Colorado supermarkets, liquor stores fight over beer and wine sales | AspenTimes.com
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Colorado supermarkets, liquor stores fight over beer and wine sales

Colleen SlevinThe Associated PressAspen, CO Colorado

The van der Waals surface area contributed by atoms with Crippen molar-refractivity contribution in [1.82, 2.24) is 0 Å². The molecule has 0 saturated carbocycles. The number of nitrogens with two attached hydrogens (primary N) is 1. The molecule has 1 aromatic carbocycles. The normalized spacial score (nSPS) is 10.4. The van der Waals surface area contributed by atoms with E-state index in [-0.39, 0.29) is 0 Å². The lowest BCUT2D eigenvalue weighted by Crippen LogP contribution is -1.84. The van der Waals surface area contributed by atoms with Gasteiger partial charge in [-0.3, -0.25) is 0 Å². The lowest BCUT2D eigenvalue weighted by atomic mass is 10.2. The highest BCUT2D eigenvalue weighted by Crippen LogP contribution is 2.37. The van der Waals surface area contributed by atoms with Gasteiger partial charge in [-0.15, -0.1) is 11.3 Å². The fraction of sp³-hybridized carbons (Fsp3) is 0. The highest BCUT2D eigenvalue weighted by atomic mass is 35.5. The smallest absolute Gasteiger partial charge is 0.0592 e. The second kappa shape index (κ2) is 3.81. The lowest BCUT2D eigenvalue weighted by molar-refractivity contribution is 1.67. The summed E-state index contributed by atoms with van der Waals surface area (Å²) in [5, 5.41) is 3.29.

DENVER A proposal to allow liquor stores to remain open on Sunday cleared its first hurdle at the state Capitol on Wednesday despite protests from the owners of some small liquor stores, who said Sunday was the only time they had to spend time with their families.The Senate Business, Labor & Technology Committee approved the measure (Senate Bill 82) and sent it to another committee for review.Lawmakers rejected the same proposal three years ago in the face of opposition from liquor stores. This time the owners of some larger stores and the Korean Liquor Retail Association are backing Sunday sales (Senate Bill 82) because of concern supermarkets may get the right to sell beer and wine.Supermarkets are now only able to sell beer with 3.2 percent alcohol, but are pushing a proposal (Senate Bill 149) which would let them set aside about one aisle to sell regular beer and wine Monday through Saturday. Convenience stores would also be able to set aside about 5 percent of their space to selling beer and wine under the bill, which was set to be considered by another committee later Wednesday.Dawit Beyere, an Ethiopian immigrant who owns a liquor store in Denver, said he would have to stay open on Sundays if the law is changed in order to keep his customers. He said that would cut into the time he spends with his four children as well as volunteering at his church.”I don’t want to lose my kids seven days a week because I’m not there when they’re growing,” said Beyere, who runs the store with his wife in addition to taking business classes at a community college.If liquor stores are allowed to open on Sunday, he fears supermarkets would still want to sell beer and wine because their 3.2 beer business would dry up.California transplant Jeff Lim said many immigrants like him moved to Colorado from other states to open stores because they know they will have Sunday off and because they can’t sell food, which simplifies the business.Lim, who is originally from Korea, fought the Sunday sales bill three years ago, bringing a petition signed by 3,000 people opposing it. Since then, Lim said more Coloradans seem more interested in changing the law and he said he’ll support what the people of the state want even if he’s not excited about it.”It’s a democratic country. The majority rules,” said Lim, who owns a store in Denver.There are now 34 states that allow liquor sales on Sunday, including a dozen that changed their laws in the past six years. Analysts estimate that Sunday sales could bring Colorado an extra $4 million in taxes in the first year.


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